It’s no revelation that a lot of recent literature is more frank, candid, and graphic than fiction of the distant past — with sex or violence often spelled out rather than implied. But while this blog post’s theme might be unoriginal, I’m going to give my take and then ask for yours. 🙂
Despite the queasiness that blunt treatment of sex or violence can elicit on occasion, I’m glad overall that recent lit tends to be more forthright. It’s real life, and it can be psychologically healthy to have things out in the open and straightforwardly addressed.
Of course, one hopes the explicit stuff is not too over the top, and that young readers aren’t exposed to it until they’re ready. And there’s a part of me that does prefer mature content being presented with some mystery and subtlety — which explains part of the appeal of classic novels. Heck, it can require a heap of writing skill to effectively hint at things rather than be totally direct.
I thought of this topic when juxtaposing two recently read books — Elizabeth Gaskell’s Cranford (1853) and Abigail Tarttelin’s Golden Boy (2013) — published 160 years apart.
Gaskell’s novel, which mostly focuses on the older single women of a small English town, describes their relationships and an appalling railroad accident in relatively low-key ways. It’s not a boring book — Cranford is absorbing in it’s light-yet-serious fashion — but the content is all rather…decorous.
Of course, one can’t overgeneralize about long-ago literature. For instance, Emile Zola’s 1880 Nana novel was pretty racy for its time (probably no surprise that Zola was French 🙂 ), but even some 19th-century British novels were bursting with veiled yet not completely veiled passion — as any reader of Emily Bronte’s Wuthering Heights, Charlotte Bronte’s Jane Eyre, and several of George Eliot’s magnificent novels would tell you. (But the times forced Eliot, who never wed her longtime partner George Henry Lewes, to be discreet when depicting a key non-marital sexual relationship in 1859’s Adam Bede.)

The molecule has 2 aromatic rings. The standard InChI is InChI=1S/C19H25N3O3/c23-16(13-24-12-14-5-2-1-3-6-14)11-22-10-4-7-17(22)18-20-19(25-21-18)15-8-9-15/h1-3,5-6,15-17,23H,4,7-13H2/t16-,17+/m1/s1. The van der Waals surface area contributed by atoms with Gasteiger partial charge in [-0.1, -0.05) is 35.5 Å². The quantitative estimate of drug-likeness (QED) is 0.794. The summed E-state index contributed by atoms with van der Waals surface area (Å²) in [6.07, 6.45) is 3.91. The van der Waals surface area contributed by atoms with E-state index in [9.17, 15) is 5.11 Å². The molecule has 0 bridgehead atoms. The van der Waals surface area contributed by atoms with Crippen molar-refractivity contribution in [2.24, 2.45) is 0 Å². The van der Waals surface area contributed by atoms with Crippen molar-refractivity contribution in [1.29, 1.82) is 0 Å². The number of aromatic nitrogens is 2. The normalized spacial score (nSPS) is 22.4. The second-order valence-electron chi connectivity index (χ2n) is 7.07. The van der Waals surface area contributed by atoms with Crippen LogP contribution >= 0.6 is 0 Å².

On to Golden Boy. Tarttelin’s compelling novel speaks openly of sex and sexual identity: heterosexual, gay/lesbian, and intersexual — teen protagonist Max, while identifying as male, has both male and female genitalia. The book also features an exceptionally painful-to-read rape. But everything is in the service of the plot, and Golden Boy ends up being a memorable read from a very young author still in her 20s.
Like the 1853 Cranford, Tartellin’s 2013 novel is set in a small English town — but what a difference 160 years makes! Still, Golden Boy‘s technique of having the narration switch from character to character harks back more than eight decades to how William Faulkner structured As I Lay Dying (1930) — even as Golden Boy reminds me (while being its own original self) of two more recent novels: J.K. Rowling and her depiction of teens in The Casual Vacancy (2012), and Jeffrey Eugenides and his gender-confused protagonist in Middlesex (2002).
Lee Child’s twenty riveting Jack Reacher books, from 1997’s The Killing Floor to 2015’s Make Me, are examples of how frank displays of sexuality and vivid descriptions of violence are part and parcel of many modern thrillers, mysteries, etc. Heck, as violent as some pre-1900 novels might have been, most didn’t have quite the clinical detail of some of Reacher’s bone-crushing battles with the bad guys.
Other relatively recent novels with spasms of violence rendered in a way hard to imagine in most long-ago lit include Octavia Butler’s Kindred (1979), Cormac McCarthy’s Blood Meridian (1985), Suzanne Collins’ The Hunger Games trilogy (2008-10), and Frank Bill’s Donnybrook (2013). Then again, things got rather graphic when two people were murdered by Raskolnikov in Fyodor Dostoevsky’s 1866 classic Crime and Punishment.
Do you agree that modern literature tends to be more frank and candid? If so, what do you think of that? What are some examples of novels with fairly explicit depictions of sex or violence, and some examples of books that take a more subtle approach?
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